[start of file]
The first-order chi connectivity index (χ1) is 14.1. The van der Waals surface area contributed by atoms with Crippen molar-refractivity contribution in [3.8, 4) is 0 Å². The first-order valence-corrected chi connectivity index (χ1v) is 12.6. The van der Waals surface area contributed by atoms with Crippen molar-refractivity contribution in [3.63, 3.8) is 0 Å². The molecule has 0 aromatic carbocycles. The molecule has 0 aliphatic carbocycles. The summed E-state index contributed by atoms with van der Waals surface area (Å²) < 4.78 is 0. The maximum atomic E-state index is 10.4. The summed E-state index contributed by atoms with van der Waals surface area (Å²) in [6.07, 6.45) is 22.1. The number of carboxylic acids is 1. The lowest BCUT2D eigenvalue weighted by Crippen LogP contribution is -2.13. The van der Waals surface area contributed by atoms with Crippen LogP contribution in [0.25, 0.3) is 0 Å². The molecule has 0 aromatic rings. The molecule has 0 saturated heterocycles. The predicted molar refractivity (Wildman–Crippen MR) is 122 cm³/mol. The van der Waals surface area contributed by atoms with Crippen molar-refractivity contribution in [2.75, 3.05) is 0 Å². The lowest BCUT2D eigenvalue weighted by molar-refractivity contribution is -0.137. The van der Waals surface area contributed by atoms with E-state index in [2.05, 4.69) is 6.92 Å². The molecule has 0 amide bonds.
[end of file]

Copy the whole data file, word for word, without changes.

The first-order chi connectivity index (χ1) is 14.1. The van der Waals surface area contributed by atoms with Crippen molar-refractivity contribution in [3.8, 4) is 0 Å². The first-order valence-corrected chi connectivity index (χ1v) is 12.6. The van der Waals surface area contributed by atoms with Crippen molar-refractivity contribution in [3.63, 3.8) is 0 Å². The molecule has 0 aromatic carbocycles. The molecule has 0 aliphatic carbocycles. The summed E-state index contributed by atoms with van der Waals surface area (Å²) < 4.78 is 0. The maximum atomic E-state index is 10.4. The summed E-state index contributed by atoms with van der Waals surface area (Å²) in [6.07, 6.45) is 22.1. The number of carboxylic acids is 1. The lowest BCUT2D eigenvalue weighted by Crippen LogP contribution is -2.13. The van der Waals surface area contributed by atoms with Crippen LogP contribution in [0.25, 0.3) is 0 Å². The molecule has 0 aromatic rings. The molecule has 0 saturated heterocycles. The predicted molar refractivity (Wildman–Crippen MR) is 122 cm³/mol. The van der Waals surface area contributed by atoms with Crippen molar-refractivity contribution in [2.75, 3.05) is 0 Å². The lowest BCUT2D eigenvalue weighted by molar-refractivity contribution is -0.137. The van der Waals surface area contributed by atoms with E-state index in [2.05, 4.69) is 6.92 Å². The molecule has 0 amide bonds.